‘Breach of trust’: Security guard dismissed for letting site visitor use toilet awarded €21,000

Ciaran Kelly believed distressed man might soil himself so let him into building prior to signing in

A security guard who feared a site visitor would soil himself before reaching a bathroom if he had to wait to sign in was unfairly sacked for letting him past, the Workplace Relations Commission has found.

In a decision published on Tuesday, the commission ordered Securitas Security Services (Ireland) Ltd to pay Ciaran Kelly more than €21,000.

Mr Kelly said he was on duty at a client site guard house on the morning of December 9th, 2020 when the man came to him. “[He] walked up showing an email that he was visiting and asked could he use the toilet as he was bent over,” he said.

“The visitor was clearly in distress and I told him to go to reception in the main building and use the toilet and return to me to get his pass.”


He said he let the man through the barrier and called his supervisor to tell him the man was “coming down”. He said the supervisor said not to let him down but that he replied that he had to as he feared the visitor was “going to soil himself”.


Mr Kelly told the tribunal he believed his employer “would have gone off the head” if the visitor had not made it to the bathroom in time, but as it turned he got a phone call from the Securitas area manager that night suspending him.

He said there were “clear misrepresentations of what happened and what was said” during the disciplinary process which followed and that his view was that the company’s management “had already decided they were going to terminate his employment”.

IBEC representatives Conor O’Gorman and Declan Thomas, who presented the case for the respondent, said it was the firm’s position that Mr Kelly was “dismissed for allowing an unauthorised person on site”. At the time of the incident, they said, Covid-19 cases were “rapidly increasing” in Ireland.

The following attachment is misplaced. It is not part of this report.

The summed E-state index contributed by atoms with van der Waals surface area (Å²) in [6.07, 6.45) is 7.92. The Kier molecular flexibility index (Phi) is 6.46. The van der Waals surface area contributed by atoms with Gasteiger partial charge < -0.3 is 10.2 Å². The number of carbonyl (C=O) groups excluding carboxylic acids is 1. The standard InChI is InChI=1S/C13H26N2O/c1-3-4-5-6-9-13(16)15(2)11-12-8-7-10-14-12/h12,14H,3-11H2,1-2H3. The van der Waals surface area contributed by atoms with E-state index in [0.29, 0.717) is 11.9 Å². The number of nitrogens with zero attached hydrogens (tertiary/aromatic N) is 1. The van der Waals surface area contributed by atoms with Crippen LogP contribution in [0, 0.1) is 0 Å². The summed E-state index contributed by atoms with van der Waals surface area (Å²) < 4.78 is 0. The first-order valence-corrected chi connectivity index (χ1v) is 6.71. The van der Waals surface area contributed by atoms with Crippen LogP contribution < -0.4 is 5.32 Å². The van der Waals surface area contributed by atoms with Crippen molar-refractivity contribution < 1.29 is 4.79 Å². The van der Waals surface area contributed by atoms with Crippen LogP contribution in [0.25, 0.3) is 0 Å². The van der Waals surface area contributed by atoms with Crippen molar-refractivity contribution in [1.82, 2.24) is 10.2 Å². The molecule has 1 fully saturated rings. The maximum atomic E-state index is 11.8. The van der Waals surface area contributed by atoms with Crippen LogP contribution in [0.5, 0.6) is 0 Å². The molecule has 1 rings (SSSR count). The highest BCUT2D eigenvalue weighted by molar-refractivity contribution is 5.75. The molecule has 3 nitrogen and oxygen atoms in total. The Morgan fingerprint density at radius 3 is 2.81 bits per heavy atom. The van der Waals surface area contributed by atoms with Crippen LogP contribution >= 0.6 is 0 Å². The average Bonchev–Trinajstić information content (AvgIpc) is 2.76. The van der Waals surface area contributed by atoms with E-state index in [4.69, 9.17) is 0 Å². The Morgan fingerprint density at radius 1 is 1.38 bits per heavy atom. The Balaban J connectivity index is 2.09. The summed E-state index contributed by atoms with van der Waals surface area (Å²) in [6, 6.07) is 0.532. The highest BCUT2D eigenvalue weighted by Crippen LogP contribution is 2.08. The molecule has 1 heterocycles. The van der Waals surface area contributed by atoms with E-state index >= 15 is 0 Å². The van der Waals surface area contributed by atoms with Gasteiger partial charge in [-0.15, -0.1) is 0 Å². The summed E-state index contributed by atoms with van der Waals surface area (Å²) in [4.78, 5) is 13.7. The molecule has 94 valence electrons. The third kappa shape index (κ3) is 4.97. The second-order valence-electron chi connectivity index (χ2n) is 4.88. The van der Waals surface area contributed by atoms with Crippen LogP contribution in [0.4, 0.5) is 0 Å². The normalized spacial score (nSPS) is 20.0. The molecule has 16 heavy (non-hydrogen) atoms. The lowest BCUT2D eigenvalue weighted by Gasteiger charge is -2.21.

“In an ordinary situation it would be considered serious that a security guard would allow unauthorised entry to a site. When that unauthorised entrant may bring Covid with them it is catastrophic,” they added.

The decision-maker in the disciplinary proceedings, Securitas account manager Brian Doyle, said the complainant “should have followed the procedures strictly as there is no option to divert, to move from them”.

“The job is to only allow restricted authorised access to site,” he said.

Mr Doyle said Mr Kelly “did not log it as an unusual incident, implying he didn’t see anything wrong with what he did”.

‘Breach of trust’

He said his decision was to terminate Mr Kelly’s employment on the grounds of “breach of trust and breach of procedures” and that he “didn’t consider anything other than dismissal”.

Gráinne Quinn BL, instructed by solicitor Liam Sheridan for Mr Kelly, said his employer had “always emphasised… the importance of treating everyone with who he came into contact with dignity”.

Quoting from a company document issued to her client, she said Mr Kelly’s instructions were to be “always approachable and willing to help”.

“Your actions and manner will form an important first impression. There is no second chance to make a good first impression,” she continued.

In her decision on the case, commission adjudicator Caroline Reidy said dismissal was generally a “last resort” and that it had to be justified by “substantial grounds”.

“In this case I do not see that this bar has been met,” she wrote, adding that she did not regard the decision to dismiss Mr Kelly as proportionate.

Mr Kelly had looked for his job back in preference to compensation, but Ms Reidy wrote that she would not make a reinstatement order, finding it was not an “appropriate remedy” given the nature of his former employer’s business and the company’s stance that there had been a breach of trust.

She upheld Mr Kelly’s complaint under the Unfair Dismissals Act 1977 and ordered Securitas Security Services (Ireland) Ltd to pay him €21,216.